Lamparello v. Falwell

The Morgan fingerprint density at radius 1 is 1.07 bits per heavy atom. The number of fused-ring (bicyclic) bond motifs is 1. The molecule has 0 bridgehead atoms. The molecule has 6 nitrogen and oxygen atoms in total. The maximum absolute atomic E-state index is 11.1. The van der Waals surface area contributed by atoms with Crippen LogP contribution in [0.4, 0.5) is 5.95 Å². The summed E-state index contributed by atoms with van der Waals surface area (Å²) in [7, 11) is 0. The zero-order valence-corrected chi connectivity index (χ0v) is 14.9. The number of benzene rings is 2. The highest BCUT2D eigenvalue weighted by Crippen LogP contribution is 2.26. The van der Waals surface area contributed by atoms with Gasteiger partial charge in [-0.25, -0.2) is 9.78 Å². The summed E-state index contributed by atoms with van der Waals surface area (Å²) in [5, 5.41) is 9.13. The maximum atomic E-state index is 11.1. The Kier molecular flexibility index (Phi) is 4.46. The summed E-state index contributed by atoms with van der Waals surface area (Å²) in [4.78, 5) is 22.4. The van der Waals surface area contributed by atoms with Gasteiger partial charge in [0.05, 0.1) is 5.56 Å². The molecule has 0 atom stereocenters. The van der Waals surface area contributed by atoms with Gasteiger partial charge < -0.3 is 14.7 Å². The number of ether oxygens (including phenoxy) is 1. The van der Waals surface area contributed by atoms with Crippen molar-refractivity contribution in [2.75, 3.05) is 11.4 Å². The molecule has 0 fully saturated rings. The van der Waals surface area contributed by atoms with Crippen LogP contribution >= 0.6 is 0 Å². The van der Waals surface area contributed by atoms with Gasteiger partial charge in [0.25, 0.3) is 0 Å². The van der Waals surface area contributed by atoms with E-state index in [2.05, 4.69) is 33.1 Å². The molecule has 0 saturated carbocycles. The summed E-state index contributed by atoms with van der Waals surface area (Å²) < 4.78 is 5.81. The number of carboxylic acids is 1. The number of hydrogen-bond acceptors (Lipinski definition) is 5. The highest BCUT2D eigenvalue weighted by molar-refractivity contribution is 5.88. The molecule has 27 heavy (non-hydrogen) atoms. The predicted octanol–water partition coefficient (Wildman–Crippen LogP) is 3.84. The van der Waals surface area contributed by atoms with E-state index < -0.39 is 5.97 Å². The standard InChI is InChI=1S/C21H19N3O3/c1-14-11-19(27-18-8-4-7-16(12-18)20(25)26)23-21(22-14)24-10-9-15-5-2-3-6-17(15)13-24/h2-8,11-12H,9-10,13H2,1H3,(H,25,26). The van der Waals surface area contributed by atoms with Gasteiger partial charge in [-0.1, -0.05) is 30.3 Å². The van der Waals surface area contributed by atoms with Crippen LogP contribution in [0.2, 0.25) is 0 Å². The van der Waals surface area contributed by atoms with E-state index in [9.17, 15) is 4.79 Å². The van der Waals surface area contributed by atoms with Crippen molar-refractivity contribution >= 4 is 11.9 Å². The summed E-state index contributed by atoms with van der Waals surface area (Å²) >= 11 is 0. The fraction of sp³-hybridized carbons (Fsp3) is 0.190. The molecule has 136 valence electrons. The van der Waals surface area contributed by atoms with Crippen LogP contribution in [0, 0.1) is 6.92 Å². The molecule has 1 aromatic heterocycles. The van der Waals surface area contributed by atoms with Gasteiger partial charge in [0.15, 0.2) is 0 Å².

Christopher Lamparello created a web site to criticize Jerry Falwell’s views on homosexuality, using the domain name fallwell.com. Falwell brought a proceeding to transfer the domain name in the UDRP, and after a UDRP panel ruled in Falwell’s favor Lamparello sued in federal court in Virginia to keep his domain name, arguing that his site was noncommercial and that he was entitled to use Falwell’s name — or, in this case, a play on Falwell’s name — for a web site about Falwell. Noting that, for a period of time, Lamparello’s web site had praised a book about how biblical verses said to condemn homosexuality should be interpreted, and that the site had linked to Amazon.com where the book could be bought, the trial judge decided that the site was sufficiently commercial to be subject to the trademark laws, and also that an adverse impact on Falwell’s business would be enough in any event. The United States Court of Appeals for the Fourth Circuit reversed, specifically declining to address issues of noncommercial use but holding that the domain name was not likely to cause confusion and that the controversial new doctrine of “initial interest confusion” could not be used to find liability. The briefs also discuss the statute of limitations for trademark claims, as well as the standards for damages and attorney fees, which the district court declined to impose. Falwell’s petition for rehearing was denied.